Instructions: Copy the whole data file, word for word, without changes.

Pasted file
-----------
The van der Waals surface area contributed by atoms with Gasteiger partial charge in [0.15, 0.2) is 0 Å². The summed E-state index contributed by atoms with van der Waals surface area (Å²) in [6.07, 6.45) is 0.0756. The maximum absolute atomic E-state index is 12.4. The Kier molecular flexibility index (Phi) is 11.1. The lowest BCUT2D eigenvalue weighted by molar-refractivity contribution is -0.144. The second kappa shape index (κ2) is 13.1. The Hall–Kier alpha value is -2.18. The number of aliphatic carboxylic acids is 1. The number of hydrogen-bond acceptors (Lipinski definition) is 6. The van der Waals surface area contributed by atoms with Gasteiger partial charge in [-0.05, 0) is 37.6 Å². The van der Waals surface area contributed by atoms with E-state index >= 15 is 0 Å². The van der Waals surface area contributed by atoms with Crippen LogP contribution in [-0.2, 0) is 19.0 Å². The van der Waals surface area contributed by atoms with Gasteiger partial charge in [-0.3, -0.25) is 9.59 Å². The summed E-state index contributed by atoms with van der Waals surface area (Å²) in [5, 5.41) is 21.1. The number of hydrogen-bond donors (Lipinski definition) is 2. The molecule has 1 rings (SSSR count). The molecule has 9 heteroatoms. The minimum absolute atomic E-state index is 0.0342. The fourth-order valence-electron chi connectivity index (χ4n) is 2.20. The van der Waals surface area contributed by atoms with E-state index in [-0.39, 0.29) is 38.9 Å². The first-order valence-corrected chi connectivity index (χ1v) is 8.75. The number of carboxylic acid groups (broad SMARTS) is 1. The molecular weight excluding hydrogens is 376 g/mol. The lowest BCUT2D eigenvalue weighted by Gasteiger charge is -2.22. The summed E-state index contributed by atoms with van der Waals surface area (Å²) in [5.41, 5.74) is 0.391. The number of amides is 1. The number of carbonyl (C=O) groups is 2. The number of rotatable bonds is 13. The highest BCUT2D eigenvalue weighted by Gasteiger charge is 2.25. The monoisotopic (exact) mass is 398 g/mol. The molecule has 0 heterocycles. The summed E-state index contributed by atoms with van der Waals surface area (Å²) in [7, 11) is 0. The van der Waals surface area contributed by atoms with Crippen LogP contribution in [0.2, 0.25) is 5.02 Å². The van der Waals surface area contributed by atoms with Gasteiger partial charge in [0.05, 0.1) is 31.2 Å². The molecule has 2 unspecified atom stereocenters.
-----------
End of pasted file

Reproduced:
The van der Waals surface area contributed by atoms with Gasteiger partial charge in [0.15, 0.2) is 0 Å². The summed E-state index contributed by atoms with van der Waals surface area (Å²) in [6.07, 6.45) is 0.0756. The maximum absolute atomic E-state index is 12.4. The Kier molecular flexibility index (Phi) is 11.1. The lowest BCUT2D eigenvalue weighted by molar-refractivity contribution is -0.144. The second kappa shape index (κ2) is 13.1. The Hall–Kier alpha value is -2.18. The number of aliphatic carboxylic acids is 1. The number of hydrogen-bond acceptors (Lipinski definition) is 6. The van der Waals surface area contributed by atoms with Gasteiger partial charge in [-0.05, 0) is 37.6 Å². The van der Waals surface area contributed by atoms with E-state index >= 15 is 0 Å². The van der Waals surface area contributed by atoms with Crippen LogP contribution in [-0.2, 0) is 19.0 Å². The van der Waals surface area contributed by atoms with Gasteiger partial charge in [-0.3, -0.25) is 9.59 Å². The summed E-state index contributed by atoms with van der Waals surface area (Å²) in [5, 5.41) is 21.1. The number of hydrogen-bond donors (Lipinski definition) is 2. The molecule has 1 rings (SSSR count). The molecule has 9 heteroatoms. The minimum absolute atomic E-state index is 0.0342. The fourth-order valence-electron chi connectivity index (χ4n) is 2.20. The van der Waals surface area contributed by atoms with E-state index in [-0.39, 0.29) is 38.9 Å². The first-order valence-corrected chi connectivity index (χ1v) is 8.75. The number of carboxylic acid groups (broad SMARTS) is 1. The molecular weight excluding hydrogens is 376 g/mol. The lowest BCUT2D eigenvalue weighted by Gasteiger charge is -2.22. The summed E-state index contributed by atoms with van der Waals surface area (Å²) in [5.41, 5.74) is 0.391. The number of amides is 1. The number of carbonyl (C=O) groups is 2. The number of rotatable bonds is 13. The highest BCUT2D eigenvalue weighted by Gasteiger charge is 2.25. The monoisotopic (exact) mass is 398 g/mol. The molecule has 0 heterocycles. The summed E-state index contributed by atoms with van der Waals surface area (Å²) in [7, 11) is 0. The van der Waals surface area contributed by atoms with Crippen LogP contribution in [0.2, 0.25) is 5.02 Å². The van der Waals surface area contributed by atoms with Gasteiger partial charge in [0.05, 0.1) is 31.2 Å². The molecule has 2 unspecified atom stereocenters.